Various Artists Change the Beat: The Celluloid Records Story 1980 – 1987
It’s appropriate that Strut’s latest compilation, a retrospective of oddball New York label Celluloid Records, […]
It’s appropriate that Strut’s latest compilation, a retrospective of oddball New York label Celluloid Records, would invoke the title of Fab Five Freddy’s dubbed-out and strange hip-hop cut “Change the Beat.” As its namesake suggests, Change the Beat: The Celluloid Records Story 1980 – 1987 is a glimpse into a distant time when rhythm, tempo, and genre had yet to be codified, especially in respect to hip-hop. With 26 tracks on offer, it’s a long and convoluted trip through one of the most influential catalogs in modern dance music.
The story of Celluloid is bound up in the lives of two men. The first is Jean Karakos, a Parisian record store owner who enjoyed critical success in the ’70s while releasing experimental jazz by heavyweights like Archie Shepp, The Art Ensemble of Chicago, and Gong on his BYG Actuel label. This background with boundary-pushing music would ultimately influence Karakos to push Celluloid into the fertile intersection of New York’s dance and art culture happening in the city’s downtown scene. The second man is Bill Laswell, the avant-garde musician and producer behind Herbie Hancock’s Future Shock album and its associated b-boy anthem, “Rockit.” Laswell would play a major role in the label’s continuing development, releasing his own productions on Celluloid while continuing his career producing mainstream pop artists full-time. Naturally, Laswell’s contributions make up a lot of the compilation, with out-there rock experiments like Massacre’s “Killing Time” and Last Exit’s “Big Boss Man” colliding with the electro-tinged Afro-funk of his work with Manu Dibango on “Abele Dance (’85 Remix)” and Deadline on “Makossa Rock.”
Listening through, shock is a recurring theme, with a feat of programming that often surprises in the way it shifts from style to style. Early on, this manifests in a play of contrast between the label’s punk output and its more synth-oriented no-wave workouts. Ferdinand’s “Tele, Apres La Meteo” bursts at the seams with seething guitar-rock energy, but is counterbalanced almost immediately by the femme—and similarly Francophone—hi-NRG disco of Mathematiques Modernes’ ‘”Disco Rough (Long Version).” Similarly, frequent Residents collaborator Snakefinger delivers a weird Allman Brothers parody with “Living in Vain,” whose quick four minutes soon gives way to the superb, weed-smoke-drenched dub of Winston Edwards & Blackbeard’s “Downing Street Rock.”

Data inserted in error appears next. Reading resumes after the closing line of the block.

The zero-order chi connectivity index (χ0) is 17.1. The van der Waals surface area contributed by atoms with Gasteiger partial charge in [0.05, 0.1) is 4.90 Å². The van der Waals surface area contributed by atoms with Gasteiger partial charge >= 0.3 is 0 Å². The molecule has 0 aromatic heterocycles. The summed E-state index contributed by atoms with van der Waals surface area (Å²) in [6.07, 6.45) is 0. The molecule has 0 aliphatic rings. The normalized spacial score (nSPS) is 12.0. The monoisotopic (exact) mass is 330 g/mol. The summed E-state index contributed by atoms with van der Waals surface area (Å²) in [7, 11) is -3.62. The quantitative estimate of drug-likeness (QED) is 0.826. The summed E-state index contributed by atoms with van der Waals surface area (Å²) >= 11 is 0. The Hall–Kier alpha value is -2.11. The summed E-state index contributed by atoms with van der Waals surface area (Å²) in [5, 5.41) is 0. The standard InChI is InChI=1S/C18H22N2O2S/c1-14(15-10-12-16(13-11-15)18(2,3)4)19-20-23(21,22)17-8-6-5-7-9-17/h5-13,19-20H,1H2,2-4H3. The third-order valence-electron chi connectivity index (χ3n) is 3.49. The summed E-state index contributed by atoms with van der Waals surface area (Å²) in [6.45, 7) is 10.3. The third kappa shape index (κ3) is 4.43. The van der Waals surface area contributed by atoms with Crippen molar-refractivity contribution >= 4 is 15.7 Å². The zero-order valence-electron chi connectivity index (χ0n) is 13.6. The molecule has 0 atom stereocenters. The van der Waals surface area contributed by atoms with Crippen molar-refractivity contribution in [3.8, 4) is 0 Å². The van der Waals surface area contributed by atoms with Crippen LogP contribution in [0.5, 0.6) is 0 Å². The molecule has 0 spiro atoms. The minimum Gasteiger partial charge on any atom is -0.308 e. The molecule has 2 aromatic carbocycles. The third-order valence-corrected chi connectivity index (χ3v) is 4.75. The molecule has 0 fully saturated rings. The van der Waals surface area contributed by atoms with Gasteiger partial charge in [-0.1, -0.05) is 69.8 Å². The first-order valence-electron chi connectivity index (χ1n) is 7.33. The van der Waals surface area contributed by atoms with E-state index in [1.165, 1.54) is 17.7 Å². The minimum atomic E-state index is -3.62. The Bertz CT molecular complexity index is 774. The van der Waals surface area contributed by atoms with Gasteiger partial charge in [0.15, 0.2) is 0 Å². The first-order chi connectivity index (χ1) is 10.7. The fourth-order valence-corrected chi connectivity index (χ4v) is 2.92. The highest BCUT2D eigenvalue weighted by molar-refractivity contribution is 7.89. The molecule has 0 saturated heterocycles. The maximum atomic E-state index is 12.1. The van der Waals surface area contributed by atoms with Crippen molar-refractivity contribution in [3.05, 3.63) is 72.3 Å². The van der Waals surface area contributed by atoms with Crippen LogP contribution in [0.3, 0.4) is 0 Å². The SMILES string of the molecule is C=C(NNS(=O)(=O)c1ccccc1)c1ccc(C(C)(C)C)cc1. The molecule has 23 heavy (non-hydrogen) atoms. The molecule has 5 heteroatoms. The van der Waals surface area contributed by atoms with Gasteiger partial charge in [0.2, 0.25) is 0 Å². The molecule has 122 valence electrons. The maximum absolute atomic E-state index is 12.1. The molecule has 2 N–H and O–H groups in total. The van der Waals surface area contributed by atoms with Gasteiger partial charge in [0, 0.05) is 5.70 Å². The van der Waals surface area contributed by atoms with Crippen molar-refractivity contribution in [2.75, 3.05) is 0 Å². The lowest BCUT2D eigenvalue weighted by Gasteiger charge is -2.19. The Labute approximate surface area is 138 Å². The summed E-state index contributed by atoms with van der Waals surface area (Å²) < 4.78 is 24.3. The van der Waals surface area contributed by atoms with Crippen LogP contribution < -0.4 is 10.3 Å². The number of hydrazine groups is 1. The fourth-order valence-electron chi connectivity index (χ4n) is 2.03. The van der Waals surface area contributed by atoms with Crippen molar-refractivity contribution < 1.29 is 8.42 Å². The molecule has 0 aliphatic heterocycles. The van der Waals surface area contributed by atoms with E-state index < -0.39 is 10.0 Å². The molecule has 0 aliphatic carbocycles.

Yet for all its genre-defying experiments, ultimately it’s the label’s contribution to hip-hop that’s secured it its place in pop culture. The first premonitions of this side of its catalog comes in the form of Lightnin’ Rod’s “Sport,” an overlooked classic of Last Poets-style spoken-word rhyme set over chattering Chic guitars and a hissing disco four-to-the-floor. In terms of aesthetics, this is old-school to the core, with a delivery that’s reminiscent of Rudy Ray Moore in the way it emphasizes verbal puns and badass posturing over ‘yes yes y’all’-style party bravado.
This strain is picked up again later by the Last Poets themselves, who are represented by the dystopian original version of “The Mean Machine.” This is an interesting choice, as the song is more readily associated with the label’s catalog via Grandmixer D.ST’s remix, which is excluded in favor of “Home of Hip-Hop,” the scratch master’s rambling seven-minute ode to the days of the boogie-down Bronx. Unexpected inclusions aside, the compilation doesn’t disappoint in its delivery of essential material, rolling out timeless works like Timezone’s “Wildstyle (12″ Vocal),” B Side with Bernard Fowler’s “Odeon,” and the aforementioned “Change the Beat”—though one does wonder why Strut decided to go with the vocal version of Futura 2000’s “The Escapades of Futura 2000 (feat. The Clash)” over the dub, as the expansive soundscape is far more enjoyable than the graffiti star’s bafflingly awful verse. But then again, listening to him rap is a reminder of just how much innocence has been lost over the years.
There are further contortions and brief flirtations with other styles as well. Former Cream drummer Ginger Baker makes an appearance with “Dust to Dust,” a jangling orchestra of guitars that evokes Fleetwood Mac as much as it does Jesus & Mary Chain; Richard Hell & The Voidoids seethe with gritty, Velvet Underground-worthy frankness on “Destiny Street”; and French siren Sapho’s “Carmel” momentarily lifts the proceedings into darkly ethereal dance pop. But to continue listing the record’s high points would be to deprive the listener of experiencing the breadth of Celluloid’s discography. The compilation may not contain everything, yet Strut has managed to boil the label down into a continually fascinating document of a long-gone time and place that’s well worth seeking out.